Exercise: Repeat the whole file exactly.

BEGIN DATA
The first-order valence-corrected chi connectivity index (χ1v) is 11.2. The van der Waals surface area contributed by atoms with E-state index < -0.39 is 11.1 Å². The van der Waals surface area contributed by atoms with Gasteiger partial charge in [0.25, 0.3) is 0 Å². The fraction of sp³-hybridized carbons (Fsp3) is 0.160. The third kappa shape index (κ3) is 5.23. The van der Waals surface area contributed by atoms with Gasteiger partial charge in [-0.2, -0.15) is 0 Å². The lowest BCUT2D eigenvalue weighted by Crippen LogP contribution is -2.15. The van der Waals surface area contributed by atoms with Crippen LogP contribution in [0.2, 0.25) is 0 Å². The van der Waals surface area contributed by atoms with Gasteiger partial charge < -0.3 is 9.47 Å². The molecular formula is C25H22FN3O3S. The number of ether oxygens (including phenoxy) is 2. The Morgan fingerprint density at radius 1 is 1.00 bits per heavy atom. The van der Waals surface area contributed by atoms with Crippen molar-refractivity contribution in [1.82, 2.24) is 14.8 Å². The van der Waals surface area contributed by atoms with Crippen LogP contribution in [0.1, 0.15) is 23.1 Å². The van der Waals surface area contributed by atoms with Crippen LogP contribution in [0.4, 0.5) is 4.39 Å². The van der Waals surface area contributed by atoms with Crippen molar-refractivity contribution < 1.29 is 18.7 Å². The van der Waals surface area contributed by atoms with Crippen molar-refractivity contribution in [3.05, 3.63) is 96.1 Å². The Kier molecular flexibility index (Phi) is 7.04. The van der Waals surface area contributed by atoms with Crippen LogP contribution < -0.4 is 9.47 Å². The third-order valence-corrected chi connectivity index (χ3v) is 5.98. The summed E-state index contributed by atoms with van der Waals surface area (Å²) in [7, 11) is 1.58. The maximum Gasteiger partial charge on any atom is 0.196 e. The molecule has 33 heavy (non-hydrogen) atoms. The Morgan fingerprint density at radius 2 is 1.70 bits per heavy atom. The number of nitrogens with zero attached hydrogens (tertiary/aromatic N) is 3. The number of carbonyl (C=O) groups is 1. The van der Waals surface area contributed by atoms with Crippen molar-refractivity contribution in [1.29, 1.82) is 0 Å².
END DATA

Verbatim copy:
The first-order valence-corrected chi connectivity index (χ1v) is 11.2. The van der Waals surface area contributed by atoms with E-state index < -0.39 is 11.1 Å². The van der Waals surface area contributed by atoms with Gasteiger partial charge in [0.25, 0.3) is 0 Å². The fraction of sp³-hybridized carbons (Fsp3) is 0.160. The third kappa shape index (κ3) is 5.23. The van der Waals surface area contributed by atoms with Gasteiger partial charge in [-0.2, -0.15) is 0 Å². The lowest BCUT2D eigenvalue weighted by Crippen LogP contribution is -2.15. The van der Waals surface area contributed by atoms with Crippen LogP contribution in [0.2, 0.25) is 0 Å². The van der Waals surface area contributed by atoms with Gasteiger partial charge < -0.3 is 9.47 Å². The molecular formula is C25H22FN3O3S. The number of ether oxygens (including phenoxy) is 2. The Morgan fingerprint density at radius 1 is 1.00 bits per heavy atom. The van der Waals surface area contributed by atoms with Crippen molar-refractivity contribution in [1.82, 2.24) is 14.8 Å². The van der Waals surface area contributed by atoms with Crippen LogP contribution in [0.1, 0.15) is 23.1 Å². The van der Waals surface area contributed by atoms with Crippen LogP contribution in [0.4, 0.5) is 4.39 Å². The van der Waals surface area contributed by atoms with Crippen molar-refractivity contribution < 1.29 is 18.7 Å². The van der Waals surface area contributed by atoms with Crippen molar-refractivity contribution in [3.05, 3.63) is 96.1 Å². The Kier molecular flexibility index (Phi) is 7.04. The van der Waals surface area contributed by atoms with Crippen LogP contribution < -0.4 is 9.47 Å². The third-order valence-corrected chi connectivity index (χ3v) is 5.98. The summed E-state index contributed by atoms with van der Waals surface area (Å²) in [7, 11) is 1.58. The maximum Gasteiger partial charge on any atom is 0.196 e. The molecule has 33 heavy (non-hydrogen) atoms. The Morgan fingerprint density at radius 2 is 1.70 bits per heavy atom. The number of nitrogens with zero attached hydrogens (tertiary/aromatic N) is 3. The number of carbonyl (C=O) groups is 1. The van der Waals surface area contributed by atoms with Crippen molar-refractivity contribution in [1.29, 1.82) is 0 Å².